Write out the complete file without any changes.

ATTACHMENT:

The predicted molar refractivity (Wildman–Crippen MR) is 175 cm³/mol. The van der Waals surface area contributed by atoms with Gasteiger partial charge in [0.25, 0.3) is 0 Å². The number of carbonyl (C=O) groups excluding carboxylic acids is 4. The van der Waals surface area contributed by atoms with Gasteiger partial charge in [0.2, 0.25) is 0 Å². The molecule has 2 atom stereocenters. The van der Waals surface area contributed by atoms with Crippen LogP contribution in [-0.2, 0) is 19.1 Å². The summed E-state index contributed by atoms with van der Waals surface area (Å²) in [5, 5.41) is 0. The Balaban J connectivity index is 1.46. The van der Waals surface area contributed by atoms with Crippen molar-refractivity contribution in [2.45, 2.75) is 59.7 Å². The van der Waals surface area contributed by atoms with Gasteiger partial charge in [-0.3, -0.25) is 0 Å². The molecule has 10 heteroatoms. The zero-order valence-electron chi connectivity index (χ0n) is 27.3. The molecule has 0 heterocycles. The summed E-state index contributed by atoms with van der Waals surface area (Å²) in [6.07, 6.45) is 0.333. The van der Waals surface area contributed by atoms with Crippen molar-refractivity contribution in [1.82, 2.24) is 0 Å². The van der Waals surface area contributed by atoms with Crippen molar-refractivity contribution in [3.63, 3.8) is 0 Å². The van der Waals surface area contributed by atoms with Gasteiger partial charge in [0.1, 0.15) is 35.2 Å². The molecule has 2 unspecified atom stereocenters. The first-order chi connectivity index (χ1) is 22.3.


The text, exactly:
The predicted molar refractivity (Wildman–Crippen MR) is 175 cm³/mol. The van der Waals surface area contributed by atoms with Gasteiger partial charge in [0.25, 0.3) is 0 Å². The number of carbonyl (C=O) groups excluding carboxylic acids is 4. The van der Waals surface area contributed by atoms with Gasteiger partial charge in [0.2, 0.25) is 0 Å². The molecule has 2 atom stereocenters. The van der Waals surface area contributed by atoms with Crippen LogP contribution in [-0.2, 0) is 19.1 Å². The summed E-state index contributed by atoms with van der Waals surface area (Å²) in [5, 5.41) is 0. The Balaban J connectivity index is 1.46. The van der Waals surface area contributed by atoms with Crippen molar-refractivity contribution in [2.45, 2.75) is 59.7 Å². The van der Waals surface area contributed by atoms with Gasteiger partial charge in [-0.3, -0.25) is 0 Å². The molecule has 10 heteroatoms. The zero-order valence-electron chi connectivity index (χ0n) is 27.3. The molecule has 0 heterocycles. The summed E-state index contributed by atoms with van der Waals surface area (Å²) in [6.07, 6.45) is 0.333. The van der Waals surface area contributed by atoms with Crippen molar-refractivity contribution in [1.82, 2.24) is 0 Å². The van der Waals surface area contributed by atoms with Crippen molar-refractivity contribution in [3.63, 3.8) is 0 Å². The van der Waals surface area contributed by atoms with Gasteiger partial charge in [0.1, 0.15) is 35.2 Å². The molecule has 2 unspecified atom stereocenters. The first-order chi connectivity index (χ1) is 22.3.